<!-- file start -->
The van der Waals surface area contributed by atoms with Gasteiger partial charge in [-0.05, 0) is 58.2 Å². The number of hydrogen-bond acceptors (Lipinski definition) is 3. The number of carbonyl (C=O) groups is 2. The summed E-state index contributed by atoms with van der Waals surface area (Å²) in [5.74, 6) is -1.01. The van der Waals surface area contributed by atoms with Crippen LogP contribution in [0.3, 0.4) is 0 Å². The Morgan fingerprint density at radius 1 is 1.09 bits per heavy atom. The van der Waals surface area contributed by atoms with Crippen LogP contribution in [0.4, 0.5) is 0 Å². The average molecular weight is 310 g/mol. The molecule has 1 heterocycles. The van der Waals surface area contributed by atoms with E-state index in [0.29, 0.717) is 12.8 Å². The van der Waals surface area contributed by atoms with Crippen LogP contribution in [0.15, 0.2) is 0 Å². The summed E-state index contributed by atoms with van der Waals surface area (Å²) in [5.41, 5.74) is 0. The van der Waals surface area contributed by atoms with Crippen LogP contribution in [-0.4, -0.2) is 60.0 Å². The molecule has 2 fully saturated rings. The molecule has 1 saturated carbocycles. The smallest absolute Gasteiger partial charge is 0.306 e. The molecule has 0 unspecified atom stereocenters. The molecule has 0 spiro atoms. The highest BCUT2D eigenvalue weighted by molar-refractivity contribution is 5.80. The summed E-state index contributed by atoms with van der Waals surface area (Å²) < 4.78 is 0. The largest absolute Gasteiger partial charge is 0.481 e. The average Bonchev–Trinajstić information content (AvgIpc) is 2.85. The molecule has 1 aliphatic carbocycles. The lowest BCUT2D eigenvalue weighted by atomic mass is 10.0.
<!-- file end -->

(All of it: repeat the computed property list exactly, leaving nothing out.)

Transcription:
The van der Waals surface area contributed by atoms with Gasteiger partial charge in [-0.05, 0) is 58.2 Å². The number of hydrogen-bond acceptors (Lipinski definition) is 3. The number of carbonyl (C=O) groups is 2. The summed E-state index contributed by atoms with van der Waals surface area (Å²) in [5.74, 6) is -1.01. The van der Waals surface area contributed by atoms with Crippen LogP contribution in [0.3, 0.4) is 0 Å². The Morgan fingerprint density at radius 1 is 1.09 bits per heavy atom. The van der Waals surface area contributed by atoms with Crippen LogP contribution in [0.4, 0.5) is 0 Å². The average molecular weight is 310 g/mol. The molecule has 1 heterocycles. The van der Waals surface area contributed by atoms with E-state index in [0.29, 0.717) is 12.8 Å². The van der Waals surface area contributed by atoms with Crippen LogP contribution in [0.15, 0.2) is 0 Å². The summed E-state index contributed by atoms with van der Waals surface area (Å²) in [5.41, 5.74) is 0. The van der Waals surface area contributed by atoms with Crippen LogP contribution in [-0.4, -0.2) is 60.0 Å². The molecule has 2 fully saturated rings. The molecule has 1 saturated carbocycles. The smallest absolute Gasteiger partial charge is 0.306 e. The molecule has 0 unspecified atom stereocenters. The molecule has 0 spiro atoms. The highest BCUT2D eigenvalue weighted by molar-refractivity contribution is 5.80. The summed E-state index contributed by atoms with van der Waals surface area (Å²) < 4.78 is 0. The largest absolute Gasteiger partial charge is 0.481 e. The average Bonchev–Trinajstić information content (AvgIpc) is 2.85. The molecule has 1 aliphatic carbocycles. The lowest BCUT2D eigenvalue weighted by atomic mass is 10.0.